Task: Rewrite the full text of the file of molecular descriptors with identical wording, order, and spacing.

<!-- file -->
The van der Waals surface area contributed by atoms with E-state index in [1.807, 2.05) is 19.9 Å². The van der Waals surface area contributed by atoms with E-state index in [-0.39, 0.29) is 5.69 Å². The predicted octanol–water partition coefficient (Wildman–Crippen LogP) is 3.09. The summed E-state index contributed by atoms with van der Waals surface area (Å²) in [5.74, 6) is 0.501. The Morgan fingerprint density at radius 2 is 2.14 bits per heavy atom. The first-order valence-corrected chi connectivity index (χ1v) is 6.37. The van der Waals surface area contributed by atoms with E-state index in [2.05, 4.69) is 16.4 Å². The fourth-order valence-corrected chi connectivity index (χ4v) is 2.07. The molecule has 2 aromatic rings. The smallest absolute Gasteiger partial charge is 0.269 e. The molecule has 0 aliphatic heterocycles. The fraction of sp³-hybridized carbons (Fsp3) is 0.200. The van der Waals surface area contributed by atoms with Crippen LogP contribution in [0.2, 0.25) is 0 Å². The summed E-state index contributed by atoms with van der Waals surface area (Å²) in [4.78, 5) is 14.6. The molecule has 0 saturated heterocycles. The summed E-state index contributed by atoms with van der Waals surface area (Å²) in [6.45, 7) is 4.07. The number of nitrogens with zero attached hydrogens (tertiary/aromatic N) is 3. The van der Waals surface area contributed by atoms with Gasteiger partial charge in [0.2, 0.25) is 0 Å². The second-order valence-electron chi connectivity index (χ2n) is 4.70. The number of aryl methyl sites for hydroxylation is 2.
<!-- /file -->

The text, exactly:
The van der Waals surface area contributed by atoms with E-state index in [1.807, 2.05) is 19.9 Å². The van der Waals surface area contributed by atoms with E-state index in [-0.39, 0.29) is 5.69 Å². The predicted octanol–water partition coefficient (Wildman–Crippen LogP) is 3.09. The summed E-state index contributed by atoms with van der Waals surface area (Å²) in [5.74, 6) is 0.501. The Morgan fingerprint density at radius 2 is 2.14 bits per heavy atom. The first-order valence-corrected chi connectivity index (χ1v) is 6.37. The van der Waals surface area contributed by atoms with E-state index in [2.05, 4.69) is 16.4 Å². The fourth-order valence-corrected chi connectivity index (χ4v) is 2.07. The molecule has 2 aromatic rings. The smallest absolute Gasteiger partial charge is 0.269 e. The molecule has 0 aliphatic heterocycles. The fraction of sp³-hybridized carbons (Fsp3) is 0.200. The van der Waals surface area contributed by atoms with Crippen LogP contribution in [0.2, 0.25) is 0 Å². The summed E-state index contributed by atoms with van der Waals surface area (Å²) in [4.78, 5) is 14.6. The molecule has 0 saturated heterocycles. The summed E-state index contributed by atoms with van der Waals surface area (Å²) in [6.45, 7) is 4.07. The number of nitrogens with zero attached hydrogens (tertiary/aromatic N) is 3. The van der Waals surface area contributed by atoms with Gasteiger partial charge in [0.2, 0.25) is 0 Å². The second-order valence-electron chi connectivity index (χ2n) is 4.70. The number of aryl methyl sites for hydroxylation is 2.